The Greek Tourism Ministry announced this week that it was designing in cooperation with the World Health Organization (WHO) a new legal framework that would set out the conditions for the development of health and wellness tourism.
“A framework that aims to cover all aspects of medical tourism and wellness tourism for those who visit our country,” said Tourism Minister Vassilis Kikilias during the inauguration of WHO’s new branch in Athens on Monday.
The new Athens WHO sub-office will focus on quality of care and patient safety ensuring the highest level of well-being, health and health protection in the WHO European Region.
Kikilias said WHO’s decision to open a branch in Athens is an acknowledgement of Greece’s efforts to manage the Covid-19 health crisis.
He went on to note that it was a very important day and “recognition of everything we have achieved in the last two years; everything we have managed to overcome in our fight against Covid-19″.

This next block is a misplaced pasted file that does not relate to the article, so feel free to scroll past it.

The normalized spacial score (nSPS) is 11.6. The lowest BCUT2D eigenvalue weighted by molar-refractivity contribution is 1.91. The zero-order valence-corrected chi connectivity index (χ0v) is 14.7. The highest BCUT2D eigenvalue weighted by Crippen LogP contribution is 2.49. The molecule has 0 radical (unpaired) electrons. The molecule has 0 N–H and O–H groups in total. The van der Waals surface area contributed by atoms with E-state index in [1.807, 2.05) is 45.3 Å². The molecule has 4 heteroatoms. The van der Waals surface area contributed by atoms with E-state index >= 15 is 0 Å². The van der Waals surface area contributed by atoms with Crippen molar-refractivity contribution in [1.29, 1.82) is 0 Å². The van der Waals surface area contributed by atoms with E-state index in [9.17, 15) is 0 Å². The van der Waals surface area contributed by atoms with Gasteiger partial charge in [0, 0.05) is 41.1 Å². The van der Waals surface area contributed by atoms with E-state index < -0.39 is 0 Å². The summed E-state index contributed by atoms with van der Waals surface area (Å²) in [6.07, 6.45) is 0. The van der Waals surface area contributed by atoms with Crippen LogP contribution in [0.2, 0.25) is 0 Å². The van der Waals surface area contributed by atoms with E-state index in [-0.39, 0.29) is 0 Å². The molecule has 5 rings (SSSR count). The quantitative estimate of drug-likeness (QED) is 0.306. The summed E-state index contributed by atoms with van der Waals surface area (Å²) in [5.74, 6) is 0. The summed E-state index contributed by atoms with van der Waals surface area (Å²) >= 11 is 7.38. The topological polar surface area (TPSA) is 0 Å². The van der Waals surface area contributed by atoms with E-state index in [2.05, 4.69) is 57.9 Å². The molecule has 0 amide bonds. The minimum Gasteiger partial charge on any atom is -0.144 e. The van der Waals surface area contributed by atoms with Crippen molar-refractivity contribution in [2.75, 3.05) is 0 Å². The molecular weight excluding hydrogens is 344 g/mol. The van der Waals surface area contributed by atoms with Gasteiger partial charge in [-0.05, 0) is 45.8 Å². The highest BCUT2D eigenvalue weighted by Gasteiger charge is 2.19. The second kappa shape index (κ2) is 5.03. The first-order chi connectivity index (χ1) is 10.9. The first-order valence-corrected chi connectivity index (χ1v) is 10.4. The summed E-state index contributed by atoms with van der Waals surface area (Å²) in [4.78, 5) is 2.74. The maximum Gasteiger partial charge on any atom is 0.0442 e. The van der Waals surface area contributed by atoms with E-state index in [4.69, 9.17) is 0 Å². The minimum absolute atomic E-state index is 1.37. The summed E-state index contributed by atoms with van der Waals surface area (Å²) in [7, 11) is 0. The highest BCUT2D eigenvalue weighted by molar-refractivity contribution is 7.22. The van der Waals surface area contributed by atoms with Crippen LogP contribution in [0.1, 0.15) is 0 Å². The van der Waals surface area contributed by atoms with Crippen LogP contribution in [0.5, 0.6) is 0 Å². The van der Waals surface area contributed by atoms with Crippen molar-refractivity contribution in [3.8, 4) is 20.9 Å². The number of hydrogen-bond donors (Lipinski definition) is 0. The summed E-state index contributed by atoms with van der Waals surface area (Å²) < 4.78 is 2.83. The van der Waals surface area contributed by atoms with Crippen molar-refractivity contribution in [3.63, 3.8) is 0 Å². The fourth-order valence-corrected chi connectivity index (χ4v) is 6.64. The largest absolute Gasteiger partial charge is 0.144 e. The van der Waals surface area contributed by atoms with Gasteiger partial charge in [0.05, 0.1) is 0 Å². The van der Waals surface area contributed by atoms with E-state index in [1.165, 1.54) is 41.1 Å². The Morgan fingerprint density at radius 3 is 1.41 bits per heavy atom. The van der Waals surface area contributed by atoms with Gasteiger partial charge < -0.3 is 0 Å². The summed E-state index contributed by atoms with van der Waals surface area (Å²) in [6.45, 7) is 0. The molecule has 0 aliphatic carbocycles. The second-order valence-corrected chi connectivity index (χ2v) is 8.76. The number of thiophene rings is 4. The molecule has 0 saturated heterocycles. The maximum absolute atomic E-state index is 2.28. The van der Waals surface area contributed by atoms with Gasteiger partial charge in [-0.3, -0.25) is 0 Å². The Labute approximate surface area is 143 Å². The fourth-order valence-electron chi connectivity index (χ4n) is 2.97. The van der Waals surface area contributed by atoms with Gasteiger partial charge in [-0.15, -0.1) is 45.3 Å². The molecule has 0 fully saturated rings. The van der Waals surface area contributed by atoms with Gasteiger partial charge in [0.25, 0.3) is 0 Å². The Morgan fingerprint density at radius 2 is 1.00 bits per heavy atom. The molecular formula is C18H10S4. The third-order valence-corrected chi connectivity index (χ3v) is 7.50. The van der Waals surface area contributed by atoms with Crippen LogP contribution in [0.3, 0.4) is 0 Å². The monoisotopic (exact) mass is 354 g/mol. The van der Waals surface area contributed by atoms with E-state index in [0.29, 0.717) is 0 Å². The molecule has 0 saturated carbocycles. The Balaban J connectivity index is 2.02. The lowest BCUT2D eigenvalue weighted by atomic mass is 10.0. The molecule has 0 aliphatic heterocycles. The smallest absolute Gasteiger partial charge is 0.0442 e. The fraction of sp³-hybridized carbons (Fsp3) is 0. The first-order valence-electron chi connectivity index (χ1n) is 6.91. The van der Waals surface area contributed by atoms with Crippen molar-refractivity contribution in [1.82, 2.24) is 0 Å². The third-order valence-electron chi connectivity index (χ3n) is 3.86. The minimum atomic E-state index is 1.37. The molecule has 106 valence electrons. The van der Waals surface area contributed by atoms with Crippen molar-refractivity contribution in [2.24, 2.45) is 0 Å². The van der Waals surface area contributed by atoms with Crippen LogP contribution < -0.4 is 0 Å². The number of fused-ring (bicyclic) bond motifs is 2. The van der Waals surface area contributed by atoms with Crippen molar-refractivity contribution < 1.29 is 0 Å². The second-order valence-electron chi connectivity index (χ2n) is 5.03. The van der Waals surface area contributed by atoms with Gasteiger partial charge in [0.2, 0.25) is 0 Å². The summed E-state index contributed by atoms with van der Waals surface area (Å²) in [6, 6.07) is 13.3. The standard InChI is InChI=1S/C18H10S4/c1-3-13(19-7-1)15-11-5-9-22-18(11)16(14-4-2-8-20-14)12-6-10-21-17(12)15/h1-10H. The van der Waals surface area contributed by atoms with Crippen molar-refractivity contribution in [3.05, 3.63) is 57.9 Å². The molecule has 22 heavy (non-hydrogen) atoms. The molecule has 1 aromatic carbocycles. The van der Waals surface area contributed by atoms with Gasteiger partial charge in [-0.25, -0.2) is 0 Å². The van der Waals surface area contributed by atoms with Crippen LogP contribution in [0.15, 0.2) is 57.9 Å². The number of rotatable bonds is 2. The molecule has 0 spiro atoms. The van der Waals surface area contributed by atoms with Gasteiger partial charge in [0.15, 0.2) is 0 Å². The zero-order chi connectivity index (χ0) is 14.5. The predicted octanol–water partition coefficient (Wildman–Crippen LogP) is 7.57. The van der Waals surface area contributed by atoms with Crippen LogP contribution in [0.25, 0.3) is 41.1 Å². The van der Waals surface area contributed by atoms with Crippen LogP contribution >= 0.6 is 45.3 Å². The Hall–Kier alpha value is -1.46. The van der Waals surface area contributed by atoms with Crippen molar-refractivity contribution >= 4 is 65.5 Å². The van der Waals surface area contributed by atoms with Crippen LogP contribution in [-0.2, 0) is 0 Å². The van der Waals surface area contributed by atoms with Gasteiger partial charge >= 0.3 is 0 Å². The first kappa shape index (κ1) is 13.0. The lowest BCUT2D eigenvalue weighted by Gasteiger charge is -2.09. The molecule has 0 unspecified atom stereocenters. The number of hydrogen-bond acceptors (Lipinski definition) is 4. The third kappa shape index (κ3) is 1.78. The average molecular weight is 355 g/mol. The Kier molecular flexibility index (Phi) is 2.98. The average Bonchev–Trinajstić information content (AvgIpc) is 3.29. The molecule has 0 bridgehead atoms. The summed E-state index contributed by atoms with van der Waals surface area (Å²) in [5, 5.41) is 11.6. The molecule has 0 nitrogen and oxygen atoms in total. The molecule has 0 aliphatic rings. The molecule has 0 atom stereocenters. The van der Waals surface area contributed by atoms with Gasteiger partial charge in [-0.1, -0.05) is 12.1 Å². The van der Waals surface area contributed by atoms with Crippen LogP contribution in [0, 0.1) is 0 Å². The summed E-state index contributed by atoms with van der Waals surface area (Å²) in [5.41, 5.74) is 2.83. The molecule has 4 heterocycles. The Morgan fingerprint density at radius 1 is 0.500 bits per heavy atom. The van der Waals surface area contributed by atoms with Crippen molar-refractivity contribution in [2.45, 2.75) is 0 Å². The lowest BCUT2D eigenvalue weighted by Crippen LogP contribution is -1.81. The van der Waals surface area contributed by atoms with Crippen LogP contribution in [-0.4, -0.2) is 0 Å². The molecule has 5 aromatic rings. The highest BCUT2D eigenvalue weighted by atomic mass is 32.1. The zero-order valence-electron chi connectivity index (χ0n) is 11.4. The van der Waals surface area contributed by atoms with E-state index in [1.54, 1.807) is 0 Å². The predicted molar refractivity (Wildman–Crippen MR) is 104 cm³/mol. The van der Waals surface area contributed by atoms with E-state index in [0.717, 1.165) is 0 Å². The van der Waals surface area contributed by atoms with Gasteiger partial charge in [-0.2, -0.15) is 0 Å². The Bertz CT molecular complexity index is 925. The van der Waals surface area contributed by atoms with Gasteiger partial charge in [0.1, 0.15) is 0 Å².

Developing health, wellness and senior tourism are among the ministry’s key priorities. The Greek economy and local communities stand to gain significantly from products related to these forms of tourism, a recent paper released by research and policy institute diaNEOsis found.
Indicatively, attracting an additional 1 million senior tourists (55 or over) who will spend approximately 1.5 billion euros can boost GDP by 3.7 billion euros and create 60,000 new jobs.
According to Greek Health Tourism Council (Elitour) President and Attica Governor George Patoulis, tapping into health tourism could be the key for the Greek tourism sector’s post-Covid recovery. Citing the same data, Patoulis said senior tourism, long-term rentals, medical and spa tourism, could add a total of 13.6 billion euros to Greece’s GDP and create 173,000 new jobs over a five-year period.